Hunt trying to increase
peanut price support
Governor James B. Hunt,
Jr. it leading hit support to
North Carolina and national
peanut growers, according to
Joe. S. Sugg, Executive
Secretary of the North
Carolina Peanut Growers
Association, to get a much
needed increase in the level of
the price support on quota
peanuts under the price
According to Governor
Hunt, the price support level
of )420 per ton for quota
peanuts has not been in
creased since the Food and
Agriculture Act of 1977 was
The governor pointed out
that the secretary of
agriculture has authority to
increase the price support
level to compensate for in
creases in cost of production.
Since the minimum level of
ICO per ton was set in 1977,
there has been a 28 percent
increase in the cost of
production of peanuts for
Hunt pointed out that North
Carolina farmers are
especially in need of a price
support increase for the 1900
crop to help offset a $25 million
reduction in gross income
from peanuts in 1979 as
compared to 1978 brought
about by poor weather con
ditions and increased cost in
Hunt, along with James A.
Graham, Commissioner of
Agriculture, are conveying
the plight of North Carolina
peanut growers to the
Secretary of Agriculture,
hopefully prevailing upon him
to increase the price support
to a reasonable level that wffl
assure a profit to the peanut
Under the program, there la
a two-price system: one price
for quota peanuts, which is II
percent of the farm base
production, and a lesser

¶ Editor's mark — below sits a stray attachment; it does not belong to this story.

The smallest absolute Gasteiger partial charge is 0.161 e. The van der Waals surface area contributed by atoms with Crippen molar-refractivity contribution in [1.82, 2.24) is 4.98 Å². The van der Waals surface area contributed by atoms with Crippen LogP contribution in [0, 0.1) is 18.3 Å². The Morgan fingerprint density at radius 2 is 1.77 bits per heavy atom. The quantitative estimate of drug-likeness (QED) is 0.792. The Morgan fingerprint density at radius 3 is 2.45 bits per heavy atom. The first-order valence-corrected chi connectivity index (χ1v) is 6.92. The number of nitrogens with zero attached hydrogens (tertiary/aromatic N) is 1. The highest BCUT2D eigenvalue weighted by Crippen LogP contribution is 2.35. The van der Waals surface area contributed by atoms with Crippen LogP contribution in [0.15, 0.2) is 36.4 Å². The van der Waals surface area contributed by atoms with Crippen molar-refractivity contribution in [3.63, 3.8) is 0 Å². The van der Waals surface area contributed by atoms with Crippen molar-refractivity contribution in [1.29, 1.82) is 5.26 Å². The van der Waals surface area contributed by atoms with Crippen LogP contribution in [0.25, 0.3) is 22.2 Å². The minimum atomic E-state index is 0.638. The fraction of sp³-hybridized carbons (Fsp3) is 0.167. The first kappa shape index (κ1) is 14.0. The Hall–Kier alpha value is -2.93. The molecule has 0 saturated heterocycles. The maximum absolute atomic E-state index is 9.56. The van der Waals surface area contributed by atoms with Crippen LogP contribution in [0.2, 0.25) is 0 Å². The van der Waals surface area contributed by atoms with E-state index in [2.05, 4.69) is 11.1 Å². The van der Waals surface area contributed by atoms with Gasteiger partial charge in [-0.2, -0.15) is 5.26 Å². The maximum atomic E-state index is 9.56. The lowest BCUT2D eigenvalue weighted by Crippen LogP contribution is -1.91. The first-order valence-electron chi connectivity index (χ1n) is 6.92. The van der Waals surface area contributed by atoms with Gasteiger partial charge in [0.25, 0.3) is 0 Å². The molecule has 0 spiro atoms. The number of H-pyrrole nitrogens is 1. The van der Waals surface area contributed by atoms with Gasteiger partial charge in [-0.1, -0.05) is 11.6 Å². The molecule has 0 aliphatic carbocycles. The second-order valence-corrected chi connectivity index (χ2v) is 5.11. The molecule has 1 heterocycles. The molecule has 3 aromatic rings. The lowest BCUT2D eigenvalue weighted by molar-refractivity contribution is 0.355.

support price for additional*,
which are the peanuts
produced above the quota
within the allotted acreage for
Additional are available
for domestic consumption
when purchased at quota loan
rates by the buyers or ex
ported for edible or oil use at
whatever price the market
Jean Wins low
I got interested in collecting cacti while visiting relatives in
Scottsdale, Arizona. As you probably know, yards in that Srea
are actually gravel, many times dyed green to simulate the
grass that won't grow in that forbidding climate.
I was given some "pups," as the offshoots are called,
anxiously brought them home, and began a whole new hobby!
As usual, I looked up information on not only what I brought
back from Arizona, but also reading what N.C. State hor
ticulturists say will grow here.
True cacti are a succulant, a form of plant that stores water
and native to the Americas, and range in size from little
"stone" cacti which actually appear to be hiding in the sand, to
the giant suguaros (pronounced su-hor-os) of the western
Hear the latest crop,
livestock, and farm economic
information from Washington.
' FARMER'S NEWSLINE
reports change each weekday
at 4:00 p.m. Washington, D. C.
time. The sevice is available
24 hours a day seven days a
Jan. 17 ? Milk Production
Jan. 18,19,20? Cattle on Feed
Jan. 21 ? Prospective
Jan. 22 ? Cattle on Feed
Jan. 23 ? Prospective
A. Stephen Perry of Route 3 near Hertford hat a mailbox
appropriate for a farming community. Aside from a little
vandalism on one corner of the cab, the mailbox is a neap